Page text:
In many ways, I believe Joe Keller is at denial about the situation. I really believe he fought so difficult to try and prove his pretend innocence that he almost convinced himself and wife Kate that he did nothing wrong and this he is innocent. I believe he lied in the manner he did due to his fear of individuals finding out the reality, especially Chris and also because he was frightened to reduce all his power. If Chris was to discover the truth Keller would no more have the ability to live with him self. The idea of killing one son and losing another was hardly ever an option Keller wouldn't even have contemplated on doing. Because he spent so long building his business empire he was terrified to lose not just that. However the love and respect from his only other son.
Chris and Joe's relationship in all means finished up deteriorated and this some ways is the central tragedy, a father who loses two sons because of his own mistakes and greed. "That's what a war does. I had developed two sons, now I got one. It changed all the tallies. In my own day when you had sons it was an honour". This quote is ironic, the way Keller says "That's what war does" he appears to be so in denial that he appears to be blaming the war, when he is the reason his son dies. Joe's character mentions only having one son left, but even Chris commences to drift from his father; "Sometimes you infuriate me, you understand that? You may have such a talent for ignoring things. " Chris seems to have unknowingly stunned Keller by saying this, the word ignore implies that Keller is fully alert to what exactly has been taking place and he's ignoring his past as if nothing had even happened in the first place.
The relationship between Chris and his father appears to permit the audience to understand how the two of the characters think and interact not only with the other person but other characters in the play also. Joe Keller is a man who believes he owes nothing to anyone other than himself and family, however as Chris served in the war he believes in a superior responsibility to humanity, he likes to help people, make people feel good about themselves. This illustrates the completely parallel characteristics that Keller and Chris have.
The relationship Joe and Chris Keller share is diverse throughout, as father and son they joke and butt heads from time to time. But as Chris discovers the dark past his father has hidden, he's in utter shell shock. Not merely has this man killed a large number of pilots, he killed his own son and left an innocent man rotting in a jail cell. As this tragic truth began to sink into Chris's mind and whatever Keller had to say for himself, to Chris this no more matters. "It's not enough to be sorry. "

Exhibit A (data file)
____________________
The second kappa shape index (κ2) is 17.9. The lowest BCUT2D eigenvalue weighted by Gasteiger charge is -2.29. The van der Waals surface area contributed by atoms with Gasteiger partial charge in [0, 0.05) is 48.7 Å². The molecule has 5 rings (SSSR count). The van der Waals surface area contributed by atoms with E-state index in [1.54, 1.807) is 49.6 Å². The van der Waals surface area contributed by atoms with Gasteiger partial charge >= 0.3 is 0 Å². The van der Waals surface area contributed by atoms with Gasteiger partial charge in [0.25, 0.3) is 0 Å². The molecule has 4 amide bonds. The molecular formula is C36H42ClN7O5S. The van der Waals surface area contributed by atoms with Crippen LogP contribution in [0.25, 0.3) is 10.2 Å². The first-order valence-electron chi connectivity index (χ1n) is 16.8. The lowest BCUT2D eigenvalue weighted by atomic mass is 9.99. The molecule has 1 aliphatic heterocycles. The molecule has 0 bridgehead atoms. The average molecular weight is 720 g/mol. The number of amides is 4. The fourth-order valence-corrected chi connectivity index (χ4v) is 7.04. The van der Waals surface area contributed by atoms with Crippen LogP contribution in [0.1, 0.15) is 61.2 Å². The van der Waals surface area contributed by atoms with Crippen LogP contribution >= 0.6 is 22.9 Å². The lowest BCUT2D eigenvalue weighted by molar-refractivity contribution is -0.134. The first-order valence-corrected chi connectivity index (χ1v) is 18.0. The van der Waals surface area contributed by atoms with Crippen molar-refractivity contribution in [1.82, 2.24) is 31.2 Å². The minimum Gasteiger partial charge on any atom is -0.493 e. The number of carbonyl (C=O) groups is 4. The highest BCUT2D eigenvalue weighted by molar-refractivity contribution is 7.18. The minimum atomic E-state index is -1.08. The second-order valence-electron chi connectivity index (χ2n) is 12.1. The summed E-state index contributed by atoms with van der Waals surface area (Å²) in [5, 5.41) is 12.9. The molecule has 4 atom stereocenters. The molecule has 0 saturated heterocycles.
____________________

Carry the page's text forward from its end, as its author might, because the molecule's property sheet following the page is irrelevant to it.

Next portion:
I think because Keller was such a businessman, that Chris in a few ways felt that his father's job seemed almost more important to him than Chris, but Chris was still a priority. So when Chris discovered that that his brother was murdered by his own father for 'business', this is the ultimate straw. "The cats in that alley are practical; the bums who ran away when we were fighting were practical. . . But now I'm practical, and I spit on myself. I am going away. I'm going now. "
"Everyday three of four men never keep coming back and he sits back there doing business. . . " This quote suggests quite evidently that Chris is disgusted at the actual fact that all those men died because of his father and it appears utterly insane that Keller was able to relax and continue steadily to run his business as everyday men were dying because of his father.
To conclude, Chris and Joe Keller's relationship donate to the central tragedies of the play in an enormous way. It proves that just because two different people are related and share the same blood, does not mean these are compatible. And asks the question, do we really know our family? Chris spent years research to his 'hero' of your father, however towards the end of the play Chris's utter disappointment, aversion and almost hatred for Keller becomes apparent. This consequently causes Keller's revelation, "Then what's this if it is not telling me??? Sure, he was my son. But I believe to him they were all my sons. And I guess they were, I guess they were. " This then leads to the final tragedy of the play, Keller's abrupt suicide.